Schwartz, Greg, PhD

Current Research

Current Research

Research in our lab focuses on the circuit mechanisms underlying sensory computation. We use the mouse retina as a model system because it allows us to stimulate the circuit precisely with its natural input, patterns of light, and record its natural output, the spike trains of retinal ganglion cells. We harness the power of genetic manipulations and detailed information about cell types to uncover new circuits and discover their role in visual processing. Our methods include electrophysiology, computational modeling, and circuit tracing using a variety of imaging techniques.

Selected Publications

Selected Publications

Original research articles

Grimes, W.N.*, Schwartz, G.W.*, and Rieke, F. (2014). The synaptic and circuit mechanisms underlying a change in spatial encoding in the retina. Neuron 82, 460–473.

Okawa, H., Santina, Della, L., Schwartz, G.W., Rieke, F., and Wong, R.O.L. (2014). Interplay of cell-autonomous and nonautonomous mechanisms tailors synaptic connectivity of converging axons in vivo. Neuron 82, 125–137.

Bleckert A., Schwartz, G.W., Turner, M.H., Rieke, F., and Wong, R.O.L. Visual space is represented by non-matching topographies of distinct mouse retinal ganglion cell types. Current Biology 24, 310-315 (2014).

Schwartz, G.W. & Rieke, F. Controlling gain one photon at a time. Elife. May 14, (2013).

Chen, E., Marre, O., Fisher, C., Schwartz, G., Levy, J., da Silveira, R., Berry II, M. Alert Response to Motion Onset in the Retina., J Neurosci. 33, 120-32 (2013).

Schwartz, G. W., Okawa, H., Dunn, F. A., Morgan, J. L., Kerschensteiner, D., Wong, R. O. & Rieke, F. The spatial structure of a nonlinear receptive field. Nature Neurosci. 15, 1572-1580 (2012).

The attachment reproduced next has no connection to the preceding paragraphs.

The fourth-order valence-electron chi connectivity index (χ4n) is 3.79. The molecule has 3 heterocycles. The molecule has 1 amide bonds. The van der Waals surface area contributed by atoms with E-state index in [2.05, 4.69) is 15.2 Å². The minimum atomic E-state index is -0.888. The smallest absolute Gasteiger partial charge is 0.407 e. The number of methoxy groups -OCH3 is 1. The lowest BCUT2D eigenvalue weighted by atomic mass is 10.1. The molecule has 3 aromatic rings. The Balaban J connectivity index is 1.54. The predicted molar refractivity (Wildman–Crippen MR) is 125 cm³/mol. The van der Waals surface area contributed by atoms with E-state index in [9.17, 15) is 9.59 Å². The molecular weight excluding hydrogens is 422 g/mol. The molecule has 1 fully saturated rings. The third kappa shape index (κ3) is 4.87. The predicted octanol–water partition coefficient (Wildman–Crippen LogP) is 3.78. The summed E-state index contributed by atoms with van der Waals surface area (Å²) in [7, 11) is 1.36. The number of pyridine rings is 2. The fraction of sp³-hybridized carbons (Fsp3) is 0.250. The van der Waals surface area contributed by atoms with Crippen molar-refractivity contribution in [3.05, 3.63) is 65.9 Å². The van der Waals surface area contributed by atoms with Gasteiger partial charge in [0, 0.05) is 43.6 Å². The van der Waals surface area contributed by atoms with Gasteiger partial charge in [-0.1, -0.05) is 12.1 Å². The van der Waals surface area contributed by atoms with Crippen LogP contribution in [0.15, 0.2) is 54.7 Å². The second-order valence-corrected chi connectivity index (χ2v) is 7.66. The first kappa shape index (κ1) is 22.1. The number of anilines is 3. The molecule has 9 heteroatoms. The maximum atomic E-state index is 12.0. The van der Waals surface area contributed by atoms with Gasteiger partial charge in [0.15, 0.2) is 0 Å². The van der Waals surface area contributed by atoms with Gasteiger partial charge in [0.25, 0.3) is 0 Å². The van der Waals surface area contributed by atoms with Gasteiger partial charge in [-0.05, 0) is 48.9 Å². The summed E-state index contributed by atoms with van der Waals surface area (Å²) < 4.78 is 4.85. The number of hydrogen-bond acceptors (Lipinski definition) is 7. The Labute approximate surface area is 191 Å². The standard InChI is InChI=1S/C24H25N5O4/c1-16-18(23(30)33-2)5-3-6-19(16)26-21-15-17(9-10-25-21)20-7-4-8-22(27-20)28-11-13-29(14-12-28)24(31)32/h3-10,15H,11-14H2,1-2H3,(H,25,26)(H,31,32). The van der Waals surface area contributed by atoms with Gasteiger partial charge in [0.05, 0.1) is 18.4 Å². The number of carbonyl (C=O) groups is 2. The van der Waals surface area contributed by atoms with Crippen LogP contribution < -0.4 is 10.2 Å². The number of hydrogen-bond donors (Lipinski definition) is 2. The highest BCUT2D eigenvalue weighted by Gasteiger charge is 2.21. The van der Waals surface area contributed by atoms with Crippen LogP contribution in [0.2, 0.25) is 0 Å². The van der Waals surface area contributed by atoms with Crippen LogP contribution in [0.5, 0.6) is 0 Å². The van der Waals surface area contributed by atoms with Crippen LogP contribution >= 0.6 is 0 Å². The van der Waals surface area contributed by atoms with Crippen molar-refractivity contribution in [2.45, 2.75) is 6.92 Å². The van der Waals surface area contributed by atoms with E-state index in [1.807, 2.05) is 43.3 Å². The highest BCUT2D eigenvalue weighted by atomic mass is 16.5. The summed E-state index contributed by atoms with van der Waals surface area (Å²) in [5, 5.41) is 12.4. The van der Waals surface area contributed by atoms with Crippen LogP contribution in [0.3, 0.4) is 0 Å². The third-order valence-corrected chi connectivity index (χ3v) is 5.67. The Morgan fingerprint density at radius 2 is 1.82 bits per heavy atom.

Schwartz, G.*, Macke, J.*, Amodei, D., Tang, H. & Berry, M. J. II. Low Error Discrimination using a Correlated Population Code. J Neurophysiol. 108, 1069-1088 (2012).

Soo, F. S., Schwartz, G. W., Sadeghi, K. & Berry, M. J. II. Fine spatial information represented in a population of retinal ganglion cells. J Neurosci 31, 2145-2155 (2011). P

Gao, J., Schwartz, G., Berry, M. J. II. & Holmes, P. An oscillatory circuit underlying the detection of disruptions in temporally-periodic patterns. Network 20, 106-135 (2009).

Schwartz, G. & Berry, M. J. II. Sophisticated temporal pattern recognition in retinal ganglion cells. J Neurophysiol. 99, 1787-1798 (2008).

Schwartz, G., Taylor, S., Fisher, C., Harris, R. & Berry, M. J. II. Synchronized firing among retinal ganglion cells signals motion reversal. Neuron 55, 958-969 (2007).

Schwartz, G., Harris, R., Shrom, D. & Berry, M. J. II. Detection and prediction of periodic patterns by the retina. Nat Neurosci 10, 552-554 (2007).

Schwartz, G., Howard, M. W., Jing, B. & Kahana, M. J. Shadows of the past: temporal retrieval effects in recognition memory. Psychol Sci 16, 898-904 (2005).

* equal contribution

Reviews and viewpoints

Schwartz, G. W. & Rieke, F. Nonlinear spatial encoding by retinal ganglion cells: when 1 + 1 ≠ 2. Journal of General Physiology 138, 283-290 (2011).

Cafaro, J., Schwartz, G. W. & Grimes, W. N. An expanding view of dynamic electrical coupling in the mammalian retina. J Physiol 589, 2115-2116 (2011).

Berry, M. J. II & Schwartz, G. The Retina As Embodying Predictions About the Visual World. in Predictions in the Brain (ed Bar, M.) Oxford University Press, Oxford, (2011).

Information

Name

Schwartz, Greg, PhD

Title

Assistant Professor

Email

greg.schwartz@northwestern.edu

Office Phone

312.503.7503

Office Fax

312.503.2509

Department

Ophthalmology, Physiology

Office

Tarry 5-733

Website

http://schwartzlab.feinberg.northwestern.edu

Areas of Research

Computational, Electrophysiology, Imaging & Microscopy, Sensory Systems

NU Scholar Profile

https://northwestern.pure.elsevier.com/en/persons/db21d4a3-3969-43fd-8b45-020fca5286fe